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How Much for a Get-Out-of-Nuclear-Iran-Free Card?

Gush Dan, the most heavily populated section of Israel encompassing Tel Aviv, Herzeliya, Givatayim, Ramat Gan, Rehovot, Bnei Brak, Kiryat Ono, Holon, and a litany of other municipalities sectioned at the whim of some cartographer with either a very shaky pen or very creative gerrymandering aspirations, stands at an estimated 3 million people. It may suddenly occur to you that this represents half of the Jewish State’s entire Jewish population.

The thought of a first strike by a nuclear Iran thereā€¦it’s best not to contemplate. And not contemplating it is how the country functions, because you can’t get up and go to work every day with the thought of a nuclear weapon whispering in the breeze. It’s just not that great for sales. But somebody’s got to deal with the problem. That kind of thing is left up to politicians, and some interesting stuff was reported today on that front.

Apparently, a deal is starting to be worked out between Israel and Western leaders concerning international support for a first strike on Iran. This, in return for certain concessions to the Arab world. At first, this sounds pretty good. Israel gets to ensure the existence of the 3 million sitting ducks from a possible nuclear attack on Gush Dan, and everyone promises not to yell at her.

Is it just me, or does something smell funny? The question is, what does international support mean? Will the Western leaders sit at their desks, pump their arms and go “Woot Woot!” as Israeli F16i’s cut through the skies and destroy the nuclear facility at Natanz, risking their lives in the process? I’d like to ask top military strategists about their assessments of the strategic value of “Woot Woot!”.

Iraq bombedLet’s go back in time 28 years to 1981 for a second and think together here. Israel, completely on its own initiative and totally lacking the backing of the wooting West, decided that her life was more important than international support, and bombed Saddam Hussein’s Osirak nuclear reactor in Operation Opera. Not only was Western support lacking, but Osirak was actually sanctioned, designed, and built by Western powers in the first place, lock stock and barrel. Here’s a photo to remind us.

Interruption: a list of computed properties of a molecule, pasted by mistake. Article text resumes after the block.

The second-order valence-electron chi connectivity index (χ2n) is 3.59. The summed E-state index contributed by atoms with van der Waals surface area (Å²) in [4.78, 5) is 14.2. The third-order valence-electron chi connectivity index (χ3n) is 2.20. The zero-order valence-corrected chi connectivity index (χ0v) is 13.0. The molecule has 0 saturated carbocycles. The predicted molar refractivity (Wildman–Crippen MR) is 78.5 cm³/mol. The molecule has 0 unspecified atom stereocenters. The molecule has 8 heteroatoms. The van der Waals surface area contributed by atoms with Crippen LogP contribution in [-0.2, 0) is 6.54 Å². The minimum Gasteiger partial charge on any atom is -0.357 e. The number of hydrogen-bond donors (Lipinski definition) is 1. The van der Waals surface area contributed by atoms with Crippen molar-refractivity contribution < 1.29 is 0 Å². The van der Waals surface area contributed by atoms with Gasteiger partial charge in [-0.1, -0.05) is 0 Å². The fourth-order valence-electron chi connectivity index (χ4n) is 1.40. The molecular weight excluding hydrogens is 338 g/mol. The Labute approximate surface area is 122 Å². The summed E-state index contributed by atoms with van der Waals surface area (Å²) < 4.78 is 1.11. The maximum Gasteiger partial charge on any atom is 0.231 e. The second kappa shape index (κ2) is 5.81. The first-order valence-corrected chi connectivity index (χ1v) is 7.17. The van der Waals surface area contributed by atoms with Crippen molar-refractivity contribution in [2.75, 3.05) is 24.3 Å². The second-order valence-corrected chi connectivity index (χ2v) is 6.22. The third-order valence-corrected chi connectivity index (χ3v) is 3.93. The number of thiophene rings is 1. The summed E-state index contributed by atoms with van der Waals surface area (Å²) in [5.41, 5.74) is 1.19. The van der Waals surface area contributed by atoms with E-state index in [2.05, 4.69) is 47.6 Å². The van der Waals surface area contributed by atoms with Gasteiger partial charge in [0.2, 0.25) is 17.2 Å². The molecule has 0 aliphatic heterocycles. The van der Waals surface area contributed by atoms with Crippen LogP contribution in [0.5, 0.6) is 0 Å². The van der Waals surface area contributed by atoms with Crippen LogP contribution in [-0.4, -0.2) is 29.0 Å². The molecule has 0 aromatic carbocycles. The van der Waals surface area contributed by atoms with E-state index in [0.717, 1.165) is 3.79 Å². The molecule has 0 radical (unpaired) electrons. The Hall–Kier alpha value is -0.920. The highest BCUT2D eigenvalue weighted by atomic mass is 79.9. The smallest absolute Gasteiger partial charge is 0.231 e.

The young strapping lad in the mustache would be Saddam Hussein, and the guy in the glasses? Here’s a superimposed hint. It is of course the young, strapping Jacques Chirac, former president of France.

Now fast forward another 10 years to 1991 and the first Gulf War. Conveniently for the United States, Iraq was lacking nuclear weapons. If he had had them at the time, world history would have developed slightly differently. It turns out, then, that Israel wasn’t only saving itself 28 years ago. It was saving the Western powers, too.

Now back to the present. Essentially, Israel is being told that if she wants Gush Dan and its 3 million inhabitants, she’ll have to do what the West says. Now imagine if that happened in 1981 and Osirak was never destroyed. It could just be that, by making demands on Israel, Europe is endangering its own safety.

It’s hard to say what concessions to the Arab World Israel would have to make for some international cheering. But whatever they are, are they so important that Europe is willing to compromise its own security? Woot woot…

1 Comment

  1. i think that if iran actually gets nukes, then this will bring peace to the mid east, because israel would have to stop threatening them and nobody would like to start nuclear war. pretty much as during the cold war.

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